What A Difference A Year Makes in our lives. It is most notable when we look back at photographs taken at the same period each year as we record our daily experiences. What we don’t seem to notice on a daily basis appears to jump out at us when looking back at previous years. Children grow, parents age, and fashions go out of date.
Another example is how our gardens change from year to year and how weather can affect their growth. One year there may be perfect growing conditions and your garden appears to grow inches over night. Flower gardens will burst forth in beautiful blooms and vegetable gardens will provide an abundant crop. Another year, your garden may suffer from adverse weather conditions, pests, and disease. Plants will suffer as a result and sometimes are lost or are stalled in their growth.
Last year, springlike weather came earlier than usual in Maine. Growing conditions were perfect and the gardens thrived throughout summer and fall. This year springlike weather was late in coming and it was wet and cold. The month of June had eighteen days of rain with additional days that were overcast and grey. What a difference a year makes.
Looking back at photos of my garden at this time last year, it is obvious that weather has affected certain plants. There are bare spaces where some perennials didn’t come back after a snowy winter. Other plants have grown large and are covering surrounding plants. Let’s compare last year to the same time this year and see the difference a year and the weather makes in the garden. In each case, the first photo is from last year compared to the next photo which is the way the garden looks this year.
Last year, the Endless Summer Hydrangeas were leafed out, growing well and in bloom early in the month of July. Their big, beautiful blue globes are one of my favorite blossoms that I associate with summer.
This year, the Hydrangeas are sparse and just starting to form buds. I had four plants but one didn’t make it through the winter. Of the three remaining, one is only about a foot tall and its leaves are spotted but it is forming two blossoms.
The lakefront garden was almost in full bloom last year at this time. Only the Bee Balm hadn’t stated blooming.
By comparison, this year the Coreopsis Moonbeam hasn’t started blooming. It appears little of the Bee Balm survived and the Rudbeckia is small and only one flower has opened.
The shade gardens seem to be similar to last year as they don’t need as much sun.
This year, the Astilbe are just starting to bloom but overall the gardens look healthy.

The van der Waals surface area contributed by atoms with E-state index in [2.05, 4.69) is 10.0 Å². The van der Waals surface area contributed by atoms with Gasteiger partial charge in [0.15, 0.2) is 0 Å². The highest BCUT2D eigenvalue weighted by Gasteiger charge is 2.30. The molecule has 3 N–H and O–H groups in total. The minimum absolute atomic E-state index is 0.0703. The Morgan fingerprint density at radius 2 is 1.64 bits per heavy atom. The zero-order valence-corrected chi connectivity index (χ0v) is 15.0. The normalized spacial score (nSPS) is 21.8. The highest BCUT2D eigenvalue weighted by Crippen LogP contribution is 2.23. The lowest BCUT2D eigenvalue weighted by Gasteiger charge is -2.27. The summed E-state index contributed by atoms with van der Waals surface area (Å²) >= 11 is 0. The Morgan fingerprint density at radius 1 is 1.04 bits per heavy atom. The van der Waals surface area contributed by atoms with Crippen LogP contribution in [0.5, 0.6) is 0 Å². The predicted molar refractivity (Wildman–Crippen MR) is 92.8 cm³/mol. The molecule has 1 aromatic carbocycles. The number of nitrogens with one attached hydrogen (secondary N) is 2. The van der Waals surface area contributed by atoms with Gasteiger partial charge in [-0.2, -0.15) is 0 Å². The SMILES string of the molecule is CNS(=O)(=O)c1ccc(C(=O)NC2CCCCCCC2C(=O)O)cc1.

The garden next to the back deck is located in a protected spot. It gets the most sunshine of all our gardens. The lilies seem to have enjoyed all the rain and are crowding out neighboring plants. They will need to be divided next year. I’ve never seen as many buds and blossoms on them as they have this summer. Two daisies didn’t survive the winter.
The biggest difference can be seen in the tomato garden. Tomatoes need at least five to six hours of sunshine. With so many cloudy and rainy days, the tomato plants seem to be in a holding pattern…just waiting for sun and warmth before they really start growing.
When looking at the tomato garden this year, the difference is amazing. Not only are the plants smaller but there are only a few small tomatoes about the size of a nickel.
Sunshine is one of the biggest factors in the success of a garden. So far this summer, there hasn’t been much. It has been the second wettest June in 142 years. Because of the rain, I’ve watched the tomato plants for any signs of disease. Unfortunately, Septoria leaf spot, a very common foliar disease has started to appear. I’m trimming any leaf that is affected and disposing of it. Hopefully, I can control the problem.
It will be interesting to see if the tomato plants can catch up with their growth later in the month of July. More importantly, I’m wondering if there will be much of a tomato crop this year before the first frost arrives early this fall. I’d love to know what other gardeners are experiencing this year. Hopefully, you are having a great growing season.
No matter how hard a gardener works to have a successful garden, in the end it is all in the hands of nature. It really is interesting…what a difference a year can make.